pastorjohnb

Thoughts and musings on faith and our mighty God!


Leave a comment

Declaring His Praises

Readings: Acts 7: 55-60 and 1st Peter 2: 4-5 and 9-10

Verse 9: “You are a chosen people, a royal priesthood… that you may declare the praises of him who called you into his wonderful light”.

In the first passage for today we see Stephen dying for his faith in Jesus Christ. Being filled with the Holy Spirit he declares that he sees Jesus in heaven. This leads to his stoning. It is a willing gift to God, to declare this and then to go to be with the one he saw in heaven. While some may look at this as an act of bravery or of rebellion, I think it is a simple act of love. Having done and given all he can for the Lord, Stephen even offers grace to those who are now stumbling over the cornerstone that God has laid. Stephen chose to be a living stone, to be someone upon whom the kingdom of God could be built. His faith and witness will help others to grow in their faith.

What Stephen accomplished is the goal for all Christians. Peter reminds us of this in the opening verses of our second passage for today. He calls us to also be a part of the building of the kingdom, which he calls a “spiritual house”. To do so we too must offer “spiritual sacrifices acceptable to God”. Maybe some of us will do something extraordinary for God. Most of us will simply live lives that seek to build the kingdom here on earth, to continue the work begun by Jesus. In the second half of our second passage we are reminded of our daily role to be a “chosen people, a royal priesthood”. Day in and day out we are called to be the hands and feet of Jesus in ministry to the world. Peter encourages us to “declare the praises of him who called you into his wonderful light”. This simply means to share with others what Jesus has done for us. We are to tell the story of how we once walked in darkness yet now walk in his wonderful light. This is our salvation story. This day and every day may our lives tell the story of Jesus and his saving grace.

Prayer: Loving God, I rejoice and praise you today! I once was lost but now am found. I once was blind but now I see. I was wretched and broken but now in you I have found contentment and wholeness. Thank you Jesus! Amen.


Leave a comment

A Faith Story

Reading: John 9: 1-25

Verse 25: “One thing I do know. I was blind but now I see”!

The gospel lesson for this week reads like a short story. There are lots of twists and turns. The story begins as the disciples bring a blind man to Jesus’ attention. They want to know whose sin caused the blindness. Jesus shares that there is no one to blame. He tells them that the man was born blind so that “the glory of God might be displayed”. To facilitate this happening, Jesus makes some mud, places it on the blind man’s eyes, and tells him to go wash in the Pool of Siloam. In Jesus’ day the pool would have been used for ritual cleansing. Miraculously, the man can now see.

Because the healing occurred on the Sabbath, an investigation begins. The man is brought in and questioned. He explains what happened. The Pharisees are divided: “No one holy would heal on the Sabbath”… or… “No one could heal if not holy”. They ask the man for his thoughts on Jesus: “He is a prophet”. The parents are then brought in to verify that this is their son and that he was indeed born blind. They confirm this but will not venture into speculating about Jesus. They are afraid of being put out of the synagogue.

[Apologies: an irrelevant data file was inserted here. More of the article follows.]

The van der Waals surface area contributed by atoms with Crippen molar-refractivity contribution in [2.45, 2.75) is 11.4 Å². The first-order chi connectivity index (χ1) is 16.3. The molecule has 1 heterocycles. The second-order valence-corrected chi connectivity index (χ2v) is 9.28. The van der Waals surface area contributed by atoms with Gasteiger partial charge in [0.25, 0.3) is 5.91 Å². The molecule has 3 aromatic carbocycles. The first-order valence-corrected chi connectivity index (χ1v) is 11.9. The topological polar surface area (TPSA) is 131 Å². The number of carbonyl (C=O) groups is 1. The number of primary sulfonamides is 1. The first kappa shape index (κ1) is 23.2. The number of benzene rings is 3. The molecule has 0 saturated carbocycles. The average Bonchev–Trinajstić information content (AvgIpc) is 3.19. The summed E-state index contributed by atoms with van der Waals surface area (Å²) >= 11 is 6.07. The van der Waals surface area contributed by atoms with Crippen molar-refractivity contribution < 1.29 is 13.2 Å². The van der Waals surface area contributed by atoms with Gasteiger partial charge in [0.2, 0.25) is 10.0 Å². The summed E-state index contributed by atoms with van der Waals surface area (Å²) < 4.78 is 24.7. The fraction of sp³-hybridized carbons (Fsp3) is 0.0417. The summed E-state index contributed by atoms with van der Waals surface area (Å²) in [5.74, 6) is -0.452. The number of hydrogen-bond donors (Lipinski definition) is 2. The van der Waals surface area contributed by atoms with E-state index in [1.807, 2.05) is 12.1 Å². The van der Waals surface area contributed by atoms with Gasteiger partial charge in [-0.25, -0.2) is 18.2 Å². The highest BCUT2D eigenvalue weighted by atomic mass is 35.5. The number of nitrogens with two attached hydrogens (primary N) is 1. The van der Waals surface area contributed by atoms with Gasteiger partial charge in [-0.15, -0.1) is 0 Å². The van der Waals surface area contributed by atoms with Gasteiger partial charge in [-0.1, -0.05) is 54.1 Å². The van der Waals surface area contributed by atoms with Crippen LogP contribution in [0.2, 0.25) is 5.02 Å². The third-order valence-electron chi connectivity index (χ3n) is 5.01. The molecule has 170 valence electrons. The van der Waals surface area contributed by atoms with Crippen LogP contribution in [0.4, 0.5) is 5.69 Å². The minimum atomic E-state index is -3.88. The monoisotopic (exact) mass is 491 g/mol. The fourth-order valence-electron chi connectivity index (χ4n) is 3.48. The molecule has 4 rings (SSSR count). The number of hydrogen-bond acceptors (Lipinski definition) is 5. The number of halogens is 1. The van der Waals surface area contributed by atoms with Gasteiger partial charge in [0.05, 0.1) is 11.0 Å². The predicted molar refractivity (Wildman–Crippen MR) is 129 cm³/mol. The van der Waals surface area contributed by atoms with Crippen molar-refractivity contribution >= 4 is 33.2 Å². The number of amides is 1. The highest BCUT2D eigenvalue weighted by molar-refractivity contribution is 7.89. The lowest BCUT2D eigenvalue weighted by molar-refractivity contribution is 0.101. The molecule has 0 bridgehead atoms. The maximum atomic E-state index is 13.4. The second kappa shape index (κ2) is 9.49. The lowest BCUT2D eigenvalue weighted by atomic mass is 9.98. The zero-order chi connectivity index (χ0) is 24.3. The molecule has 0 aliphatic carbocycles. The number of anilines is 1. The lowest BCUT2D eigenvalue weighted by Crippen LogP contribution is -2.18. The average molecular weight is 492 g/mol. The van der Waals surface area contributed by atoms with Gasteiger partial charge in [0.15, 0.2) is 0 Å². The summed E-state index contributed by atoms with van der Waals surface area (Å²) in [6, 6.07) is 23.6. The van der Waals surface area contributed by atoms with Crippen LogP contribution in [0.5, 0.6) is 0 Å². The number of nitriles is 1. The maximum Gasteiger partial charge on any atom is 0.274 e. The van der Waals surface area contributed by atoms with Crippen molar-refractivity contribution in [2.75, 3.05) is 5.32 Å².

The man who was born blind has no such fears. The religious leaders state, “We know this man is a sinner”. They want the man to go along with them. He does not. The power of his healing is greater than the power of control that the religious leaders are trying to use. All he knows is that this man put mud on his eyes and healed him. He says to the religious leaders, “One thing I do know. I was blind but now I see”! He acknowledges this simple truth about Jesus. It is his personal experience. It will become part of his testimony and part of his faith story.

Thinking of our own faith journeys, when has Jesus brought healing to you? Whether it was physical or emotional or spiritual or relational, we have all been touched by Jesus. Our experience is part of our story, part of our faith journey. Ponder your line: “I once was ___ but now I ___”.

Prayer: Lord God, I once was stuck living in the world too. I once lived for popularity and the approval of man. Now I find my trust and my contentment in you. Thank you for setting me free. Amen.


Leave a comment

Eyewitnesses

Reading: 2 Peter 1: 16-21

Verse 16: “We were eyewitnesses of his majesty”.

Peter writes of his experience seeing Jesus Christ transfigured before his eyes that day atop the mountain. Just as Moses had stepped into God’s presence on Mount Sinai long ago, Peter, James, and John are present in the Holy One’s presence. Peter writes, “We were eyewitnesses of his majesty”. They saw with their own eyes. The divinity or majesty of Christ was revealed to their very eyes. And not only that – God also spoke from the cloud, affirming Jesus as his Son, the Beloved. Peter saw and heard that Jesus is the Messiah.

As we have journeyed with Christ, we too have experiences where we have seen and heard the Lord. Jesus Christ continues to be active and present in the world and in our lives. The Holy Spirit continues to whisper into our hearts and to nudge our hands and feet into action. God continues to send people into our lives that make known the love and mercy of God. Peter had an experience that would have been impossible to ignore. Unfortunately, we can be pretty adept at ignoring or avoiding or procrastinating away the continuing efforts of the Lord in our lives and in the world around us. Too often we either limit what we think God can do or we refuse to see the possibilities before us.